Milky Way and Astrophotography

Last year I had my first attempt at astrophotography and photographing the Milky Way. Last night was a beautiful, clear night so I went out to a relatively dark area to photograph the Milky Way. There are several basic elements to astrophotography: shutter speed (you will need a 20-30 second exposure); ISO (a higher ISO will be necessary – I used 1600 – 2000); and aperture (the wider the aperture the better, i.e. 1.4 or 2.8).

Milky Way, Astrophotography, Sony a6000, lens, aperture,
Milky Way

I don’t have a lens with that wide an aperture so I have to use a higher ISO and longer shutter speed. A longer shutter speed may result in star trails which is something you don’t want when shooting the Milky Way.

I set up all the parameters on my cameras before I left the house. It’s much easier to set it up in a lit area rather than doing it by flashlight in the dark. But a flashlight is necessary if you are going to go out and shoot at night. A sturdy tripod is essential too.

I used 2 different cameras – my Nikon D7000 and a Sony a6000. My photos with my Nikon did not result in anything acceptable – my lens did not have a wide enough aperture and too high an ISO resulted in too much grain.

I had better results with the Sony a6000. I just used the kit wide-angle lens that came with the camera and used a 25 second, 1600 ISO exposure. I did have to do a bit of editing in Lightroom.

Milky Way, Astrophotography, Nikon D7000,
Milky Way taken in August 2016

A wide-angle lens is on my “wish list” but they can be expensive. I did a little research and there seems to be a lot of positive comments about the Rokikon 14mm f/2.8 lens. It is a manual focus lens, but in astrophotography that wouldn’t be a problem because you would be setting the focus to infinity anyway. And at $319.00 (compared to $1200.00 or $1900.00) it seems like a bargain.

I have a chart of the Milky Way visibility which I find very helpful. It is seasonal and the late spring through early fall are the best times to see the Milky Way.

Rokinon 14mm f/2.8 ($319.00)

Nikon AF-S 14-24mm f/2.8 ($1900.00)

 

Tamron 15-20mm f/2.8 ($1200.00)

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9 thoughts on “Milky Way and Astrophotography

  1. The two wide angle lenses I have are linked below. I’ve bought them on the recommendation of those reviews and I’ve been happy with them.

    http://www.bythom.com/sigma10to20.htm
    http://www.bythom.com/Sigma17-50mm_lens_review.htm

    Tha 10-20 is about $450 US new, the 17-50 is in the mid-$300

    Here are some posts of night shots with those lenses:
    https://dispersertracks.com/2011/03/01/the-stars-and-many-moons/
    https://dispersertracks.com/2012/04/21/astral-matters-or-better-late-than-never/

    The photos in this post are all with the 17-50mm:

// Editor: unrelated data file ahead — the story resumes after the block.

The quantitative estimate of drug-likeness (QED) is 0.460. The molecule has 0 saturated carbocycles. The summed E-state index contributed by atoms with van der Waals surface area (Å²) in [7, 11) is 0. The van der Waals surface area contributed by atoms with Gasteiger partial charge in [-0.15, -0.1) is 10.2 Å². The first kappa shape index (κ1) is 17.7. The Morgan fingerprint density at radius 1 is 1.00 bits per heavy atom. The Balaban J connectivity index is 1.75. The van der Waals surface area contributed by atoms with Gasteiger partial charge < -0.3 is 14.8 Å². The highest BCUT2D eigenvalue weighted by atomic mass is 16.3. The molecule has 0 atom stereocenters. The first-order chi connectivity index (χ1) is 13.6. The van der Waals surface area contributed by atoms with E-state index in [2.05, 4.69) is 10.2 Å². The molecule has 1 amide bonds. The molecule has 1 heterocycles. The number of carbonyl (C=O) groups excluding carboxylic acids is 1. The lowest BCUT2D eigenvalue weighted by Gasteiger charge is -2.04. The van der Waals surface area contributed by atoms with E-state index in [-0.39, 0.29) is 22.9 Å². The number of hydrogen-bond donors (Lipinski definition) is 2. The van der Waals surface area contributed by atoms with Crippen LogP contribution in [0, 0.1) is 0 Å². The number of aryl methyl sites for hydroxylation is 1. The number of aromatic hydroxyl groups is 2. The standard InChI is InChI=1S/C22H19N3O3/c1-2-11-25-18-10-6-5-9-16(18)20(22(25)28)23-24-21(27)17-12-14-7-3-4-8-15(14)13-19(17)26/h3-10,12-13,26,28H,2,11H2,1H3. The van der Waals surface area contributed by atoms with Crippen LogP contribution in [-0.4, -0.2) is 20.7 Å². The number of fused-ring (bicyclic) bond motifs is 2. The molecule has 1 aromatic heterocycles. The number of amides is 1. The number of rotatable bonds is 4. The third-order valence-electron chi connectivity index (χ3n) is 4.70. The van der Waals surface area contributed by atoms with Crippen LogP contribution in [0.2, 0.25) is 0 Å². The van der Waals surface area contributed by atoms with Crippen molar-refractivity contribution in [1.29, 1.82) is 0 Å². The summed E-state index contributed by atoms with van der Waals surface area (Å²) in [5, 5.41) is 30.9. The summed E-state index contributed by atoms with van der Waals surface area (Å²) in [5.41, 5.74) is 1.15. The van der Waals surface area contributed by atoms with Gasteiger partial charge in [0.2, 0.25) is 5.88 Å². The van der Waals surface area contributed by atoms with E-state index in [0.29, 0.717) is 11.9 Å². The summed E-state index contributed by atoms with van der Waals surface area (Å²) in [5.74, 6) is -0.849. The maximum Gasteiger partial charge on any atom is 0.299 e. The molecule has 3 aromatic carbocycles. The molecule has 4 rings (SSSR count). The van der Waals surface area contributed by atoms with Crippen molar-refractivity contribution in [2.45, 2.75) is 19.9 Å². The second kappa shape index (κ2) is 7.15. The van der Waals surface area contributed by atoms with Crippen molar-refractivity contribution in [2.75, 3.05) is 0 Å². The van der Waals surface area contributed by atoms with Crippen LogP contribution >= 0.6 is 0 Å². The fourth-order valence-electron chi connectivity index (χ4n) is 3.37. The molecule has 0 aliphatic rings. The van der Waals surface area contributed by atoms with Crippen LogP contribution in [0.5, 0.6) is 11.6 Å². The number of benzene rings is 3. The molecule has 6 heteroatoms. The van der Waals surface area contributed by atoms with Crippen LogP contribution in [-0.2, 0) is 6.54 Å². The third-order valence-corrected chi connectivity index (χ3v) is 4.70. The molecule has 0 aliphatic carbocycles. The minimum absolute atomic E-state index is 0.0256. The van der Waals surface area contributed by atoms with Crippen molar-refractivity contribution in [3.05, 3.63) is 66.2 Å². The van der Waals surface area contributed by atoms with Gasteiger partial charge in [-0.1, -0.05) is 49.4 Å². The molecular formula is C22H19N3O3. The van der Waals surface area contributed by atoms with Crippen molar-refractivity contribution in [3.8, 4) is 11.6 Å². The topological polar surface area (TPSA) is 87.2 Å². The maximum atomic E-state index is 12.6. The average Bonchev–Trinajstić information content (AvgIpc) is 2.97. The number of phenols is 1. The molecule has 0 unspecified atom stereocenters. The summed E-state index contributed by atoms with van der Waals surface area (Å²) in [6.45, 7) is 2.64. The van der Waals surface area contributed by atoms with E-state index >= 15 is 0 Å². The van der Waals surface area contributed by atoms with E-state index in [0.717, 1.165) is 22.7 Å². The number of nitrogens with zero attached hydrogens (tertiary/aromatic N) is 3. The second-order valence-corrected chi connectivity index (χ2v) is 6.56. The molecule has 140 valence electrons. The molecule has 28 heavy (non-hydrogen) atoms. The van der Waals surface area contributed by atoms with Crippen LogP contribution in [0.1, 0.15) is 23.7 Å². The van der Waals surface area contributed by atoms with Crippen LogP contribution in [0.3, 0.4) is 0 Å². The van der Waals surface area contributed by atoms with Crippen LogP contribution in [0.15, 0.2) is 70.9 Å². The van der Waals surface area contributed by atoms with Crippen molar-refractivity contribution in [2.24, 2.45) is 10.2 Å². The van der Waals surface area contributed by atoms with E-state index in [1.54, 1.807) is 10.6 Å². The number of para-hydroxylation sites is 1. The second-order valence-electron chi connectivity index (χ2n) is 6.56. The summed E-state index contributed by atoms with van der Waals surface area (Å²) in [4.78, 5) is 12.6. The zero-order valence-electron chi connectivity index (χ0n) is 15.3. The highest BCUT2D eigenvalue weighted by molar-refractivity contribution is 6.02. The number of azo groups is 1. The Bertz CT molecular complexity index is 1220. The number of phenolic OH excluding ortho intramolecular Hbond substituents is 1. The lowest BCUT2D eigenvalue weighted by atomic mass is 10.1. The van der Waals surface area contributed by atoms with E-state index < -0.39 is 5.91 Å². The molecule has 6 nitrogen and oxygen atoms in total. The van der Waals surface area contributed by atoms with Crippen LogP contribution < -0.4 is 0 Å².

https://dispersertracks.com/2015/06/24/the-june-2015-night-sky-part-ii/

    Understand, these were all quick shots from my deck in a fairly light-polluted area. I think I could do better now.

    1. Thanks for the lens recommendations. I will eventually pick up a wide angle lens. I’ve always wanted to go to the top of Mauna Kea or Haleakala to photograph the Milky Way. Maybe I’ll get over that way sometime and do just that.

  2. A fast lens is very helpful with Night sky imaging, as well as a camera with a good sensor, a tripod, and warm clothes. I get better results with ISO 3200, but mileage varies with different camera/lens combos. The Samyang, Rokinon = same lens different names get rave reviews for Astro photography because they don’t exhibit COMA = flattening of the stars.
    I’ve been using the Nikkor 20mm f/1.8g for my Night Sky imaging for a couple of years. I’m really happy with it. It does have some COMA in the corners, but I’ve been so happy with my landscapes, cityscapes, and the night sky using it I can live with the COMA in the far corners. Have you read SLR’s review of the 20mm f/1.8G for Astro Photography? Here’s the link if not.
    https://www.slrlounge.com/nikon-20mm-f1-8-g-ed-n-review/

    Technically the Milky Way is visible all year round. It’s the Galactic Center that is only visible from Spring through early Fall in the Northern Hemisphere.

    You’re doing really well with your Astro photography. It’s addicting isn’t it. 🙂

    1. Thank you for all of the great information. It is addicting. My only problem is getting out at night to shoot. As a woman “of a certain age”, I’m not comfortable traveling very far on my own at night to shoot. My husband will go with me occasionally, but it’s not something he wants to do on a regular basis. There is a meet-up group in town that has had a couple of astrophotography metopes, but space is usually limited and by the time I find out about it they’re booked up. I’m going to keep trying though.

      Thanks again for the info.

      1. I have the same problem being une femme de certain age. 😦 Fortunately I have found a group of friends that like to shoot the stars and we try to go out a few times during MW season. I’ve been out twice and am planning one more trip specifically for the stars in Aug. I hope to get some night sky in during July too. Fingers crossed!

        I hope you’re able to get out a few times, and get a lens you love for it.

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